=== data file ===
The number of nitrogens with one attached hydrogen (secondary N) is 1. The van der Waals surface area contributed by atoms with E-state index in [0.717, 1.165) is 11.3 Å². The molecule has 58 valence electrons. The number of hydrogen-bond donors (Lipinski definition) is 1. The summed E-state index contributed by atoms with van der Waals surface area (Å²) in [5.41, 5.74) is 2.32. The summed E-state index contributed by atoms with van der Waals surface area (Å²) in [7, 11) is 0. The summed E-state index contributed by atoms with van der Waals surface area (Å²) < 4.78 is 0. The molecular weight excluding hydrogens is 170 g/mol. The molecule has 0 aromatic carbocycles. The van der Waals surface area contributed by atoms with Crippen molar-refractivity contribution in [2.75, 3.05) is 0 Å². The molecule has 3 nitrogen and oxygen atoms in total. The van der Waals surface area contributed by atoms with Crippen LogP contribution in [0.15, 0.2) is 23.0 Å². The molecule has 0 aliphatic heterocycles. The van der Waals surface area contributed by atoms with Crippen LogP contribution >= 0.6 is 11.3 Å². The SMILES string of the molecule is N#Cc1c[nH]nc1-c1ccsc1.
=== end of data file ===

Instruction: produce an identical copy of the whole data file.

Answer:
The number of nitrogens with one attached hydrogen (secondary N) is 1. The van der Waals surface area contributed by atoms with E-state index in [0.717, 1.165) is 11.3 Å². The molecule has 58 valence electrons. The number of hydrogen-bond donors (Lipinski definition) is 1. The summed E-state index contributed by atoms with van der Waals surface area (Å²) in [5.41, 5.74) is 2.32. The summed E-state index contributed by atoms with van der Waals surface area (Å²) in [7, 11) is 0. The summed E-state index contributed by atoms with van der Waals surface area (Å²) < 4.78 is 0. The molecular weight excluding hydrogens is 170 g/mol. The molecule has 0 aromatic carbocycles. The van der Waals surface area contributed by atoms with Crippen molar-refractivity contribution in [2.75, 3.05) is 0 Å². The molecule has 3 nitrogen and oxygen atoms in total. The van der Waals surface area contributed by atoms with Crippen LogP contribution in [0.15, 0.2) is 23.0 Å². The molecule has 0 aliphatic heterocycles. The van der Waals surface area contributed by atoms with Crippen LogP contribution >= 0.6 is 11.3 Å². The SMILES string of the molecule is N#Cc1c[nH]nc1-c1ccsc1.